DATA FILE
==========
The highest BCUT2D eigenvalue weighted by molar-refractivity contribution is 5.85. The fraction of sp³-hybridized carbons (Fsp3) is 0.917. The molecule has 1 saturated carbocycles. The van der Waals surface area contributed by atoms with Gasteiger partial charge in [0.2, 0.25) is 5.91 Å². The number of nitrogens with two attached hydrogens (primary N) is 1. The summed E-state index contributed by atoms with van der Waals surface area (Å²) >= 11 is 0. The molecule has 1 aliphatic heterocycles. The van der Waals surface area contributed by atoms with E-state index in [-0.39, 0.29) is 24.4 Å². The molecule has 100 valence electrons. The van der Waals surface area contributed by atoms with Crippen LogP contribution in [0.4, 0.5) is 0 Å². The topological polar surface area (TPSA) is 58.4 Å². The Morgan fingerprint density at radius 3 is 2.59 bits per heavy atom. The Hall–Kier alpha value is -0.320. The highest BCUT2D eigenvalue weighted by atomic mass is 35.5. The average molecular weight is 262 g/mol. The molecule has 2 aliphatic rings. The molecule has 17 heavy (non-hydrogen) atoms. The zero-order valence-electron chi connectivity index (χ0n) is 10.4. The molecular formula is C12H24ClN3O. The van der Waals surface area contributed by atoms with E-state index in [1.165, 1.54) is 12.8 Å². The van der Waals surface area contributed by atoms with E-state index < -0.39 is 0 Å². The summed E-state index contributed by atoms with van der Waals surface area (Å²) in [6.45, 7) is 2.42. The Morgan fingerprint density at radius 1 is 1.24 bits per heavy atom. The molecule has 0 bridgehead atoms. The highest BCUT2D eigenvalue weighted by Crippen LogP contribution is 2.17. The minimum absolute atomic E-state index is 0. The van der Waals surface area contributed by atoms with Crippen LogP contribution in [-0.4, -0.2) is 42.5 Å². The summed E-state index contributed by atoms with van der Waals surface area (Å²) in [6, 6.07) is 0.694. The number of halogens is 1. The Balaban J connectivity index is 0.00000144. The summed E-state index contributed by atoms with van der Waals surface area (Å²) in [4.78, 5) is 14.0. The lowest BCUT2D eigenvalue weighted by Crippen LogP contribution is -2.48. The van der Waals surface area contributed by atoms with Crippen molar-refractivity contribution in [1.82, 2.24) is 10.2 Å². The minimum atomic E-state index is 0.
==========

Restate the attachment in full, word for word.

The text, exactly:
The highest BCUT2D eigenvalue weighted by molar-refractivity contribution is 5.85. The fraction of sp³-hybridized carbons (Fsp3) is 0.917. The molecule has 1 saturated carbocycles. The van der Waals surface area contributed by atoms with Gasteiger partial charge in [0.2, 0.25) is 5.91 Å². The number of nitrogens with two attached hydrogens (primary N) is 1. The summed E-state index contributed by atoms with van der Waals surface area (Å²) >= 11 is 0. The molecule has 1 aliphatic heterocycles. The van der Waals surface area contributed by atoms with E-state index in [-0.39, 0.29) is 24.4 Å². The molecule has 100 valence electrons. The van der Waals surface area contributed by atoms with Crippen LogP contribution in [0.4, 0.5) is 0 Å². The topological polar surface area (TPSA) is 58.4 Å². The Morgan fingerprint density at radius 3 is 2.59 bits per heavy atom. The Hall–Kier alpha value is -0.320. The highest BCUT2D eigenvalue weighted by atomic mass is 35.5. The average molecular weight is 262 g/mol. The molecule has 2 aliphatic rings. The molecule has 17 heavy (non-hydrogen) atoms. The zero-order valence-electron chi connectivity index (χ0n) is 10.4. The molecular formula is C12H24ClN3O. The van der Waals surface area contributed by atoms with E-state index in [1.165, 1.54) is 12.8 Å². The van der Waals surface area contributed by atoms with E-state index < -0.39 is 0 Å². The summed E-state index contributed by atoms with van der Waals surface area (Å²) in [6.45, 7) is 2.42. The Morgan fingerprint density at radius 1 is 1.24 bits per heavy atom. The molecule has 0 bridgehead atoms. The highest BCUT2D eigenvalue weighted by Crippen LogP contribution is 2.17. The minimum absolute atomic E-state index is 0. The van der Waals surface area contributed by atoms with Crippen LogP contribution in [-0.4, -0.2) is 42.5 Å². The summed E-state index contributed by atoms with van der Waals surface area (Å²) in [6, 6.07) is 0.694. The number of halogens is 1. The Balaban J connectivity index is 0.00000144. The summed E-state index contributed by atoms with van der Waals surface area (Å²) in [4.78, 5) is 14.0. The lowest BCUT2D eigenvalue weighted by Crippen LogP contribution is -2.48. The van der Waals surface area contributed by atoms with Crippen molar-refractivity contribution in [1.82, 2.24) is 10.2 Å². The minimum atomic E-state index is 0.